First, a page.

## Partial Differentiation

Given a function of two variables, ƒ ( x, y), the derivative with respect to x only (treating y as a constant) is called the partial derivative of ƒ with respect to x and is denoted by either ∂ƒ / ∂ x or ƒ x. Similarly, the derivative of ƒ with respect to y only (treating x as a constant) is called the partial derivative of ƒ with respect to y and is denoted by either ∂ƒ / ∂ y or ƒ y.

The second partial dervatives of f come in four types:

Notations

• Differentiate ƒ with respect to x twice. (That is, differentiate ƒ with respect to x; then differentiate the result with respect to x again.) • Differentiate ƒ with respect to y twice. (That is, differentiate ƒ with respect to y; then differentiate the result with respect to y again.) Mixed partials:

• First differentiate ƒ with respect to x; then differentiate the result with respect to y. • First differentiate ƒ with respect to y; then differentiate the result with respect to x. For virtually all functions ƒ ( x, y) commonly encountered in practice, ƒ vx ; that is, the order in which the derivatives are taken in the mixed partials is immaterial.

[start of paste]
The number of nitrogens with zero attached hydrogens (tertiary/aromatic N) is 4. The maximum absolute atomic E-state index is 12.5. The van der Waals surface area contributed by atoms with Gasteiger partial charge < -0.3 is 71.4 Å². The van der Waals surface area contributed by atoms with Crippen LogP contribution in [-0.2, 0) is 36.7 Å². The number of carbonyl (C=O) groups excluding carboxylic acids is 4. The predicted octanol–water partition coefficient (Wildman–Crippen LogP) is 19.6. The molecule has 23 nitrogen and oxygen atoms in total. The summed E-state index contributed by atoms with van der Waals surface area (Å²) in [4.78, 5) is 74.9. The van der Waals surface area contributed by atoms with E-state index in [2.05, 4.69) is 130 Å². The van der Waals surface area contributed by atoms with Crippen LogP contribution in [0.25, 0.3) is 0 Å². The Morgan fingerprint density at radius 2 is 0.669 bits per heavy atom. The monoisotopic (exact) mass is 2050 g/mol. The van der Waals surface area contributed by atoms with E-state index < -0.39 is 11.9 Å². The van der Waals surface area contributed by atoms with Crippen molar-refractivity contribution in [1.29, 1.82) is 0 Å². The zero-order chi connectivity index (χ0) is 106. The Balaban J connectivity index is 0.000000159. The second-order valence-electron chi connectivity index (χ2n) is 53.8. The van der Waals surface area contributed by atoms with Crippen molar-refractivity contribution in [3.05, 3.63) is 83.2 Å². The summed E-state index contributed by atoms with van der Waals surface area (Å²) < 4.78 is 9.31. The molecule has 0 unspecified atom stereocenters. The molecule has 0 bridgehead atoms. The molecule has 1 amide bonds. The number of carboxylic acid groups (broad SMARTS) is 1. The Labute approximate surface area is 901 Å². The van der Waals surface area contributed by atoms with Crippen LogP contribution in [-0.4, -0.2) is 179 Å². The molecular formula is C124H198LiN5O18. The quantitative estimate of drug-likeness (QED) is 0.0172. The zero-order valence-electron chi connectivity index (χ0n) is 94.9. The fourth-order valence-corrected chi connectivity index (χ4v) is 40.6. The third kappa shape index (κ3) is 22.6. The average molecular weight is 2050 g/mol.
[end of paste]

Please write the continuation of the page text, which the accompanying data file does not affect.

Example 1: If ƒ ( x, y) = 3 x 2 y + 5 x − 2 y 2 + 1, find ƒ x , ƒ y , ƒ xx , ƒ yy , ƒ xy 1, and ƒ yx .

First, differentiating ƒ with respect to x (while treating y as a constant) yields Next, differentiating ƒ with respect to y (while treating x as a constant) yields The second partial derivative ƒ xx means the partial derivative of ƒ x with respect to x; therefore, The second partial derivative ƒ yy means the partial derivative of ƒ y with respect to y; therefore, The mixed partial ƒ xy means the partial derivative of ƒ x with respect to y; therefore, The mixed partial ƒ yx means the partial derivative of ƒ y with respect to x; therefore, Note that ƒ yx = ƒ xy , as expected.